We create, share, and store incredibly large amounts of data these days. Large enterprises and small companies process it to run their businesses and get helpful insights. Data is the bloodstream in the veins of the 21st century.
According to the research conducted by Finances Online, the estimated amount of data consumption is 74 Zettabytes in 2021. Moreover, this number will double by the end of 2024. One zettabyte of data comprises one billion terabytes. The estimated number of video games that a zettabyte hard drive can store is 60 billion.
However, what do most people know about data itself?
The information they cope with is numbers, names, or images. In most cases, all the information is divided into structured and unstructured. What is the difference between unstructured and structured data? Keep reading the post and discover everything you need to know about structured vs unstructured data.
The structured data definition is very simple. In a nutshell, it is a type of quantitative data that match particular criteria. It can be easily organized, sorted, and analyzed. The primary criteria of structured data are that all the records have the same format and consist of numbers or symbols. In most cases, structured information is stored in relational databases made of rows and columns.
According to the structured data definition from GeeksforGeeks, it is a type of data that a human or computer can easily access. Structured data is usually managed with the help of SQL (Structured Query Language). It allows managing data in databases with the help of requests that both users and machines can submit.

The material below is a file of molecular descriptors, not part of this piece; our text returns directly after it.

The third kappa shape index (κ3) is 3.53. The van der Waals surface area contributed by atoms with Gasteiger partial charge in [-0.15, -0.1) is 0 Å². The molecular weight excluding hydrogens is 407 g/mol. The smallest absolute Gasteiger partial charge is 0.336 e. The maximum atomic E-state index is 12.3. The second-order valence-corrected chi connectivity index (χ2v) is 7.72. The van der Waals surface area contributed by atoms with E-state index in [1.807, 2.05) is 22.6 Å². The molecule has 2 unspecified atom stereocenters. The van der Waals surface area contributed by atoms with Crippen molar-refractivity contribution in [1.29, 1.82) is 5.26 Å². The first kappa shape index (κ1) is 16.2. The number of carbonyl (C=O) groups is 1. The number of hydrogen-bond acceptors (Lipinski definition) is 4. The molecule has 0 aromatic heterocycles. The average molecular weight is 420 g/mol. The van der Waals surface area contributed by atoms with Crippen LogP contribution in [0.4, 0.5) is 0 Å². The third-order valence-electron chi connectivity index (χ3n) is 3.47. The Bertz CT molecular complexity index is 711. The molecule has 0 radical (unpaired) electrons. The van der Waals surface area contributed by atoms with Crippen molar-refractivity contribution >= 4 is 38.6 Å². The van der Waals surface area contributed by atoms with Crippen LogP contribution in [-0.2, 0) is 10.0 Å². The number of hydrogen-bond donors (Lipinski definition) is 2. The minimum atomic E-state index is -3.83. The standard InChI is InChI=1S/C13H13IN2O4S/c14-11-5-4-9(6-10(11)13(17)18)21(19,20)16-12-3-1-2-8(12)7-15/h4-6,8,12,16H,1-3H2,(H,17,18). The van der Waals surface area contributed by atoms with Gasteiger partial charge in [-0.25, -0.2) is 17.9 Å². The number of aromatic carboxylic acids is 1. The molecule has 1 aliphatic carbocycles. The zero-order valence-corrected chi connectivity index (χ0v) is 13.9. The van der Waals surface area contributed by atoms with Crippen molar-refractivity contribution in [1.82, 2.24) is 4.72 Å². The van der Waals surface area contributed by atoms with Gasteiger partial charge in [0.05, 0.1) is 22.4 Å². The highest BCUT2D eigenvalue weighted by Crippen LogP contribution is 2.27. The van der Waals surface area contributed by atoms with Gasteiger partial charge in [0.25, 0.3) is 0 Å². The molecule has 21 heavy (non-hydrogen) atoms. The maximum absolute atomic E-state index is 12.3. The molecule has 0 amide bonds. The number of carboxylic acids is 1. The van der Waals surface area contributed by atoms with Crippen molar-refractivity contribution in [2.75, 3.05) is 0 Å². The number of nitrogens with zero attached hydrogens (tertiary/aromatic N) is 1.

Usually, the information is stored in data warehouses because it can be easily analyzed. This type of data has a predefined data model that is not flexible as it always matches particular standards. The number of formats for structured data is very limited.
Source of Structured Data
The structured data definition says that both users and computers can generate this type of information, usually stored in relational databases. Nevertheless, computer systems are the primary source of structured data. Since computers are powered by particular logic and algorithms, they can easily generate, store, and analyze this type of data.
SQL databases are the primary source of structured data. These days machines collect a lot of data about users online. For example, according to recent research, Google gets 1.3 TB of data from Android and iOS devices. All the data comprises many records on how users utilize their devices, what apps they install, how much time they spend online, etc.